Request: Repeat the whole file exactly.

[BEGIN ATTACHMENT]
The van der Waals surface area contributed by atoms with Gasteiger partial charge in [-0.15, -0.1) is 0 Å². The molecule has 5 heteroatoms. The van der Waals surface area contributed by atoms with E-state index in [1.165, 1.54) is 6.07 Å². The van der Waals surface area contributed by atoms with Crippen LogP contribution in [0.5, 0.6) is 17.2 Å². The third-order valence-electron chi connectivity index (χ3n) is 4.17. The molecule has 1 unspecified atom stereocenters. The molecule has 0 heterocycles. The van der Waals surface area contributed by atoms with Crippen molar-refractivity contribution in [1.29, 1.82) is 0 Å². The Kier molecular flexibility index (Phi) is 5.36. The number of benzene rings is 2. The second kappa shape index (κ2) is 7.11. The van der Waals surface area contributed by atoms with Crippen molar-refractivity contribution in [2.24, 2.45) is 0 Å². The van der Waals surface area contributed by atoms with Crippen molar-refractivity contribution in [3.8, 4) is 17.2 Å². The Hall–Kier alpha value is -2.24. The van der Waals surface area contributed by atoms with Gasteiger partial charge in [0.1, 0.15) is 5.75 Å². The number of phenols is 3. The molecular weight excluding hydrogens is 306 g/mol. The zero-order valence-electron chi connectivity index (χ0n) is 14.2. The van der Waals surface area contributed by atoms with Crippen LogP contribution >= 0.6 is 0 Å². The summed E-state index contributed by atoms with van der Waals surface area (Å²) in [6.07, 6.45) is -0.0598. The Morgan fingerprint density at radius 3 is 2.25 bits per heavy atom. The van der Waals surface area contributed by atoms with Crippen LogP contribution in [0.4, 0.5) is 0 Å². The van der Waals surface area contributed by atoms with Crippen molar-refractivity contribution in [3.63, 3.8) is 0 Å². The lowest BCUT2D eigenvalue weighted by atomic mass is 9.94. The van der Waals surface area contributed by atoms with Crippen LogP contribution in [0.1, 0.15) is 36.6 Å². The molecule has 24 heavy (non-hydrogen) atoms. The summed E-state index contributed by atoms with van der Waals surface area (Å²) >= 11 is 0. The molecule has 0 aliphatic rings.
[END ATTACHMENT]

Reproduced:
The van der Waals surface area contributed by atoms with Gasteiger partial charge in [-0.15, -0.1) is 0 Å². The molecule has 5 heteroatoms. The van der Waals surface area contributed by atoms with E-state index in [1.165, 1.54) is 6.07 Å². The van der Waals surface area contributed by atoms with Crippen LogP contribution in [0.5, 0.6) is 17.2 Å². The third-order valence-electron chi connectivity index (χ3n) is 4.17. The molecule has 1 unspecified atom stereocenters. The molecule has 0 heterocycles. The van der Waals surface area contributed by atoms with Crippen molar-refractivity contribution in [1.29, 1.82) is 0 Å². The Kier molecular flexibility index (Phi) is 5.36. The number of benzene rings is 2. The second kappa shape index (κ2) is 7.11. The van der Waals surface area contributed by atoms with Crippen molar-refractivity contribution in [2.24, 2.45) is 0 Å². The van der Waals surface area contributed by atoms with Crippen molar-refractivity contribution in [3.8, 4) is 17.2 Å². The Hall–Kier alpha value is -2.24. The van der Waals surface area contributed by atoms with Gasteiger partial charge in [0.1, 0.15) is 5.75 Å². The number of phenols is 3. The molecular weight excluding hydrogens is 306 g/mol. The zero-order valence-electron chi connectivity index (χ0n) is 14.2. The van der Waals surface area contributed by atoms with Crippen LogP contribution >= 0.6 is 0 Å². The summed E-state index contributed by atoms with van der Waals surface area (Å²) in [6.07, 6.45) is -0.0598. The Morgan fingerprint density at radius 3 is 2.25 bits per heavy atom. The van der Waals surface area contributed by atoms with Crippen LogP contribution in [0.4, 0.5) is 0 Å². The van der Waals surface area contributed by atoms with Crippen molar-refractivity contribution in [3.63, 3.8) is 0 Å². The lowest BCUT2D eigenvalue weighted by atomic mass is 9.94. The van der Waals surface area contributed by atoms with Crippen LogP contribution in [0.1, 0.15) is 36.6 Å². The molecule has 24 heavy (non-hydrogen) atoms. The summed E-state index contributed by atoms with van der Waals surface area (Å²) >= 11 is 0. The molecule has 0 aliphatic rings.